Brazil nuts
Small oily fish like sardines, anchovies, mackerel
Sesame seeds or tahini
Lots of vegetable and minimal (high quality) meat
Nettle and tulsi tea
Goat milk yogurt and goat cheese
Minimizing/eliminating processed food
Black strap molasses
There's plenty more, all suggestions from [My nutritionist] . These foods all either boost the thyroid, settle the adrenals, balance your hormones and supplement things that may be low and affecting the functioning of these systems. I still don't know if it'll work but want to try it while I can. Kids can really deplete you and it's so hard to have regular time for ourselves. [My nutritionist] has urged me to think of "me" time as necessary self care and not a treat.”

 But note that diet might not be the cure-all fix: “Go get a second opinion. With Hashimoto's your Thyroid is under active. Gluten free is not going to fix this, and the medication (Synthroid or the generic) has no downside or side effects.”


Try acupuncture:

“I was diagnosed with PCOS several years ago, which is due to a hormonal imbalance. I knew something was wrong for years but it took numerous doctors and TONS of googling to be diagnosed - and only because I was the one who specifically requested the specific blood (simple!) test from a doctor. So google can be scary, but I am a huge believer in nobody cares about your body more than you and you can indeed be more capable (sometimes) to diagnose yourself! All that to say - the doctor suggested a daily medication which I did not want to do. I went to acupuncture. After not having my period for literally an entire year, I had my period after 4 weekly acupuncture treatments. I was skeptical to try acupuncture, but there was no denying that it was acupuncture that helped me."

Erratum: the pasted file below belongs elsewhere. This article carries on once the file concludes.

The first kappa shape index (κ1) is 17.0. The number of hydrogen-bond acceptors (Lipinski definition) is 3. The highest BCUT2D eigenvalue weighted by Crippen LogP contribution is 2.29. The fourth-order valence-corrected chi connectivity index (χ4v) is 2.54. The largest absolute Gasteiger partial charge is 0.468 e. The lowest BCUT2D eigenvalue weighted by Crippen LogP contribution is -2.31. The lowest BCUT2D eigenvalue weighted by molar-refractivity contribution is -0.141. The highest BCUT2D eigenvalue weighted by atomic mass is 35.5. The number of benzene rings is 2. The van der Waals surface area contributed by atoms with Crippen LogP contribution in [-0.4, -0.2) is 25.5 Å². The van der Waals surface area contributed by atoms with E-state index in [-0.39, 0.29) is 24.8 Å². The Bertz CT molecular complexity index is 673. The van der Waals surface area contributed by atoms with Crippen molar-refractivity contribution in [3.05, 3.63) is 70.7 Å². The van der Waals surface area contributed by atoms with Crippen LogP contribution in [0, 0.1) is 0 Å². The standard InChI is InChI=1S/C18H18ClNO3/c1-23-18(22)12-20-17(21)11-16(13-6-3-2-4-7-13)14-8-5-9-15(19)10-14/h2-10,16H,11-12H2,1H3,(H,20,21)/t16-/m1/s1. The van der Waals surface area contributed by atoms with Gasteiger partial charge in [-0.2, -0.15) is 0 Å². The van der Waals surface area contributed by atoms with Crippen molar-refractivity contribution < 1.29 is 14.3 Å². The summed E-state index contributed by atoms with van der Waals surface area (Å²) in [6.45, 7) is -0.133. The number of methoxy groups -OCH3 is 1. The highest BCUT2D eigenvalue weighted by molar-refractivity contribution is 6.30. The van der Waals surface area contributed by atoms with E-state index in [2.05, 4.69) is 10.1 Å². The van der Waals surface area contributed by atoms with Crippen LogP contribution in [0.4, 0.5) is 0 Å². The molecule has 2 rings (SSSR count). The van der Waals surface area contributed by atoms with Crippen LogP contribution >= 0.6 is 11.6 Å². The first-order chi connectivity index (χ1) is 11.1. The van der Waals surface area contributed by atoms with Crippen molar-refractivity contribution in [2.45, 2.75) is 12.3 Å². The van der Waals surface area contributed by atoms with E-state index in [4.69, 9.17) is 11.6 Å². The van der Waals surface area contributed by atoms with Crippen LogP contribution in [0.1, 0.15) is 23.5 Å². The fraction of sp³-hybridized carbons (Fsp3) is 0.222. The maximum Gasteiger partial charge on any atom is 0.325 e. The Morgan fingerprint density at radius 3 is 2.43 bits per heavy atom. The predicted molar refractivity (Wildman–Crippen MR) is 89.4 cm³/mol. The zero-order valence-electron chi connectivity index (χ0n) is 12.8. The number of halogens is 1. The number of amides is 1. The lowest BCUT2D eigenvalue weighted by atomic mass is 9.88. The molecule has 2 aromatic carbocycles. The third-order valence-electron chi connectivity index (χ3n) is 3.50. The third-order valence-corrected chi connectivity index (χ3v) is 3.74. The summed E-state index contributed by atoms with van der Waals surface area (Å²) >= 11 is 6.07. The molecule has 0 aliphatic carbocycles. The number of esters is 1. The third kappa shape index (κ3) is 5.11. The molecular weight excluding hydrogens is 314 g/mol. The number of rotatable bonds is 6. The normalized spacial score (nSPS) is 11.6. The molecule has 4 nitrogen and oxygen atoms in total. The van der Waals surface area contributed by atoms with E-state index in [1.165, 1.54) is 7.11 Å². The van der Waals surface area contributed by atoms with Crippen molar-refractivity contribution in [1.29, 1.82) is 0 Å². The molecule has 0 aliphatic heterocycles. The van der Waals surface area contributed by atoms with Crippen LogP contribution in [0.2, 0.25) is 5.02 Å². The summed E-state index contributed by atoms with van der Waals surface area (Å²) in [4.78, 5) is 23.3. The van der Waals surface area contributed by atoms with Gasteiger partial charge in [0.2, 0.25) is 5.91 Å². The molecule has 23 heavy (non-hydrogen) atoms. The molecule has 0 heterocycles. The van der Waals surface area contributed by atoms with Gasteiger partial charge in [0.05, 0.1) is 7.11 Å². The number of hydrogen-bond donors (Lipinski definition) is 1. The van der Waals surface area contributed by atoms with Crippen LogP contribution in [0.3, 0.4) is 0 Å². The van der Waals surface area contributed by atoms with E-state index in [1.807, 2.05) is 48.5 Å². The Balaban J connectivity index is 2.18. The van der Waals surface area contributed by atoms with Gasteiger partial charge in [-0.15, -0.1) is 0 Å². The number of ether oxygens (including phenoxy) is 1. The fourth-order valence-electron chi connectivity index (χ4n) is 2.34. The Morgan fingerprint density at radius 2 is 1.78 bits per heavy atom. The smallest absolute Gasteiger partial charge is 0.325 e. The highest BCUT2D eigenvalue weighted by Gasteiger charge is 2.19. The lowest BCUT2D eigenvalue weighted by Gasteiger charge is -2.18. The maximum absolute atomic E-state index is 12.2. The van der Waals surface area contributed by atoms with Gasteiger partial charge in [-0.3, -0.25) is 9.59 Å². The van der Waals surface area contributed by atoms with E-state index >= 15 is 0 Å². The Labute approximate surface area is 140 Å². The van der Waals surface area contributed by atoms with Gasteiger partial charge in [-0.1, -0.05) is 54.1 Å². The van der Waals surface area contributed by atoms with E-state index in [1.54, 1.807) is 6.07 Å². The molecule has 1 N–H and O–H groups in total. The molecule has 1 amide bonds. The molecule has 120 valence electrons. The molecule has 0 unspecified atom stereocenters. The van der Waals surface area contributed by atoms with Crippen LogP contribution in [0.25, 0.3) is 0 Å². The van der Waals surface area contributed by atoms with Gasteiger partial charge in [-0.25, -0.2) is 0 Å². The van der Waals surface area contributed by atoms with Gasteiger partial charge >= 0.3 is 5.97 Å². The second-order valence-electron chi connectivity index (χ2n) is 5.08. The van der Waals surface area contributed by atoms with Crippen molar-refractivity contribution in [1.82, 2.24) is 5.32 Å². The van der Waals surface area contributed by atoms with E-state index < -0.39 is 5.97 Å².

"I encourage you to try acupuncture. I don't believe it would solve all ailments, but after my experience, I believe in it for anything related to endocrinology/hormones. An acupuncturist can also advise on diet, which could be useful too.”


It could be stress:

“I know really well what you're experiencing because I'm in the same boat. It did not happen with my first child, but with my second. It has been 2 years now and I'm still losing tons of hair ( fistful everyday!). I even had alopecia ( when you lose all your hair in one place, a bald spot). My doctor says it's fatigue ans stress, I have a 4 and 2yrs old, so resting is not an option! My hairdresser, says that hair age like the rest of the body and it's normal to have less hair. Also there's cycles of 7 years when the texture and quality differ. I might be in a bad cycle! Some pills and treatment exist, I've tried some and honestly didn't see any difference. The good news is that I still have hair, obviously not as much as before but somehow it's still growing!”


Try Rogaine, Biotin, or Toppik: